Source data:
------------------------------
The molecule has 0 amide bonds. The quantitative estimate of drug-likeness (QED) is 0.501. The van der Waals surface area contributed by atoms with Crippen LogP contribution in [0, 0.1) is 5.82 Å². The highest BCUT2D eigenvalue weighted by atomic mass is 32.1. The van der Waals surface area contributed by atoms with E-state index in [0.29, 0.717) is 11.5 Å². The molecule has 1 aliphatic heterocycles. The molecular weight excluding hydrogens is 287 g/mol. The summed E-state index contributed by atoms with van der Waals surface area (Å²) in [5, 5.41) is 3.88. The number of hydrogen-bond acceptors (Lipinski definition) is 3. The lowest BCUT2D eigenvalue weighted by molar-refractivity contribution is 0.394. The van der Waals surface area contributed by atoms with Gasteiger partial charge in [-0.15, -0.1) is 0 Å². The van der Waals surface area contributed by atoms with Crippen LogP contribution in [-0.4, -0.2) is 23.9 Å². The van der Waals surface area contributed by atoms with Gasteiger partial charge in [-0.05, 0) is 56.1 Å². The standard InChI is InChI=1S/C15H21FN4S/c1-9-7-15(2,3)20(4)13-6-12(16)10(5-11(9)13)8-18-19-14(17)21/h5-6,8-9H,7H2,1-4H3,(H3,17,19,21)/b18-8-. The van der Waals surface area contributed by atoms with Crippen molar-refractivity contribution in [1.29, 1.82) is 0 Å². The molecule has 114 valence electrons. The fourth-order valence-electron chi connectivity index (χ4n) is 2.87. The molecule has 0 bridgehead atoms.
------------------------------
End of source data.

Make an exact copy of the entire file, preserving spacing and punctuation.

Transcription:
The molecule has 0 amide bonds. The quantitative estimate of drug-likeness (QED) is 0.501. The van der Waals surface area contributed by atoms with Crippen LogP contribution in [0, 0.1) is 5.82 Å². The highest BCUT2D eigenvalue weighted by atomic mass is 32.1. The van der Waals surface area contributed by atoms with E-state index in [0.29, 0.717) is 11.5 Å². The molecule has 1 aliphatic heterocycles. The molecular weight excluding hydrogens is 287 g/mol. The summed E-state index contributed by atoms with van der Waals surface area (Å²) in [5, 5.41) is 3.88. The number of hydrogen-bond acceptors (Lipinski definition) is 3. The lowest BCUT2D eigenvalue weighted by molar-refractivity contribution is 0.394. The van der Waals surface area contributed by atoms with Gasteiger partial charge in [-0.15, -0.1) is 0 Å². The van der Waals surface area contributed by atoms with Crippen LogP contribution in [-0.4, -0.2) is 23.9 Å². The van der Waals surface area contributed by atoms with Gasteiger partial charge in [-0.05, 0) is 56.1 Å². The standard InChI is InChI=1S/C15H21FN4S/c1-9-7-15(2,3)20(4)13-6-12(16)10(5-11(9)13)8-18-19-14(17)21/h5-6,8-9H,7H2,1-4H3,(H3,17,19,21)/b18-8-. The van der Waals surface area contributed by atoms with Crippen molar-refractivity contribution in [1.29, 1.82) is 0 Å². The molecule has 114 valence electrons. The fourth-order valence-electron chi connectivity index (χ4n) is 2.87. The molecule has 0 bridgehead atoms.